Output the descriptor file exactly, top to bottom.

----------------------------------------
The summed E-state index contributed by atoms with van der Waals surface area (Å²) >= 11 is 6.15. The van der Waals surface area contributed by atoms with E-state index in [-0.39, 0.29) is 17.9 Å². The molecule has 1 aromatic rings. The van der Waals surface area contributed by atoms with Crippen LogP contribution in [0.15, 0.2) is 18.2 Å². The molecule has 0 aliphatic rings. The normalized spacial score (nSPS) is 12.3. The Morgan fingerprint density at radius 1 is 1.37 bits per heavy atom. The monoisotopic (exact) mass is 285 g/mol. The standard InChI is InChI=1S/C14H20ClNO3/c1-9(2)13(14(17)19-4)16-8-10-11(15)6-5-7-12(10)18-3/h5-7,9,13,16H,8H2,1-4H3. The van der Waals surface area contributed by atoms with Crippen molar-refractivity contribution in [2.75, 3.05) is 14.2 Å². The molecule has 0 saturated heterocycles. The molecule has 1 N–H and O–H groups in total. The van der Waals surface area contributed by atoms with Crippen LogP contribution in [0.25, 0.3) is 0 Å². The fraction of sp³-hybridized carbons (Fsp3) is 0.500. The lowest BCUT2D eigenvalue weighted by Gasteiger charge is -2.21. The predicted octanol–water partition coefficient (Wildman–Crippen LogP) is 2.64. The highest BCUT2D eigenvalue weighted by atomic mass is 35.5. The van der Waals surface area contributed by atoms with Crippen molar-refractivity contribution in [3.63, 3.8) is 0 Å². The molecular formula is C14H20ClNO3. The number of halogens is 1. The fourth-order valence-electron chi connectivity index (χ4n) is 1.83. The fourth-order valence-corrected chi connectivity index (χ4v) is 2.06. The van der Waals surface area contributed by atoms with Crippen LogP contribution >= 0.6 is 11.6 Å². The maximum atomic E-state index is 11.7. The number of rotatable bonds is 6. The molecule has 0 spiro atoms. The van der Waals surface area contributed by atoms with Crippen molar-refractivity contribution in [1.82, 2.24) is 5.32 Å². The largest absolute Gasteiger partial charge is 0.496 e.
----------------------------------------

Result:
The summed E-state index contributed by atoms with van der Waals surface area (Å²) >= 11 is 6.15. The van der Waals surface area contributed by atoms with E-state index in [-0.39, 0.29) is 17.9 Å². The molecule has 1 aromatic rings. The van der Waals surface area contributed by atoms with Crippen LogP contribution in [0.15, 0.2) is 18.2 Å². The molecule has 0 aliphatic rings. The normalized spacial score (nSPS) is 12.3. The Morgan fingerprint density at radius 1 is 1.37 bits per heavy atom. The monoisotopic (exact) mass is 285 g/mol. The standard InChI is InChI=1S/C14H20ClNO3/c1-9(2)13(14(17)19-4)16-8-10-11(15)6-5-7-12(10)18-3/h5-7,9,13,16H,8H2,1-4H3. The van der Waals surface area contributed by atoms with Crippen molar-refractivity contribution in [2.75, 3.05) is 14.2 Å². The molecule has 0 saturated heterocycles. The molecule has 1 N–H and O–H groups in total. The van der Waals surface area contributed by atoms with Crippen LogP contribution in [0.25, 0.3) is 0 Å². The fraction of sp³-hybridized carbons (Fsp3) is 0.500. The lowest BCUT2D eigenvalue weighted by Gasteiger charge is -2.21. The predicted octanol–water partition coefficient (Wildman–Crippen LogP) is 2.64. The highest BCUT2D eigenvalue weighted by atomic mass is 35.5. The van der Waals surface area contributed by atoms with Crippen molar-refractivity contribution in [3.63, 3.8) is 0 Å². The molecular formula is C14H20ClNO3. The number of halogens is 1. The fourth-order valence-electron chi connectivity index (χ4n) is 1.83. The fourth-order valence-corrected chi connectivity index (χ4v) is 2.06. The van der Waals surface area contributed by atoms with Crippen LogP contribution >= 0.6 is 11.6 Å². The maximum atomic E-state index is 11.7. The number of rotatable bonds is 6. The molecule has 0 spiro atoms. The van der Waals surface area contributed by atoms with Crippen molar-refractivity contribution in [1.82, 2.24) is 5.32 Å². The largest absolute Gasteiger partial charge is 0.496 e.